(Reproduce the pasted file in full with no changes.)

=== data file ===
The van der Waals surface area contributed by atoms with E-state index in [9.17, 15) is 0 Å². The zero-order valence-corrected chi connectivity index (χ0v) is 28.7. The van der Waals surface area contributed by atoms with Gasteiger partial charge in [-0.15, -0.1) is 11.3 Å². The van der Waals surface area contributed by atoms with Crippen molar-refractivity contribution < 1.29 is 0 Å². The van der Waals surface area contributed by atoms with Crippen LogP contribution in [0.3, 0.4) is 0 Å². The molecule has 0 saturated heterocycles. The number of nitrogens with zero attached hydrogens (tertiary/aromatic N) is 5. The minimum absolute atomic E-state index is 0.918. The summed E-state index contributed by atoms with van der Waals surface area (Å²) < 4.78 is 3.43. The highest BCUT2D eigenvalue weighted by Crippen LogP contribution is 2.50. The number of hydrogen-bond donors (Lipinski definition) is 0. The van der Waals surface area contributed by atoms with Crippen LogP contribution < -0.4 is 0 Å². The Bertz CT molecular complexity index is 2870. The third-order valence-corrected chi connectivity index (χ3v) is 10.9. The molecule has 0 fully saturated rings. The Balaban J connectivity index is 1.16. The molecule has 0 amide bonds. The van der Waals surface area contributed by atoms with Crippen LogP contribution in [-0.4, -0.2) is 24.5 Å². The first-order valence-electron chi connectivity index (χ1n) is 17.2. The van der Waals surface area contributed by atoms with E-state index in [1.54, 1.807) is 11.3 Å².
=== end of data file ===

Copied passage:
The van der Waals surface area contributed by atoms with E-state index in [9.17, 15) is 0 Å². The zero-order valence-corrected chi connectivity index (χ0v) is 28.7. The van der Waals surface area contributed by atoms with Gasteiger partial charge in [-0.15, -0.1) is 11.3 Å². The van der Waals surface area contributed by atoms with Crippen molar-refractivity contribution < 1.29 is 0 Å². The van der Waals surface area contributed by atoms with Crippen LogP contribution in [0.3, 0.4) is 0 Å². The molecule has 0 saturated heterocycles. The number of nitrogens with zero attached hydrogens (tertiary/aromatic N) is 5. The minimum absolute atomic E-state index is 0.918. The summed E-state index contributed by atoms with van der Waals surface area (Å²) < 4.78 is 3.43. The highest BCUT2D eigenvalue weighted by Crippen LogP contribution is 2.50. The number of hydrogen-bond donors (Lipinski definition) is 0. The van der Waals surface area contributed by atoms with Crippen LogP contribution < -0.4 is 0 Å². The Bertz CT molecular complexity index is 2870. The third-order valence-corrected chi connectivity index (χ3v) is 10.9. The molecule has 0 fully saturated rings. The Balaban J connectivity index is 1.16. The molecule has 0 amide bonds. The van der Waals surface area contributed by atoms with Crippen LogP contribution in [-0.4, -0.2) is 24.5 Å². The first-order valence-electron chi connectivity index (χ1n) is 17.2. The van der Waals surface area contributed by atoms with E-state index in [1.54, 1.807) is 11.3 Å².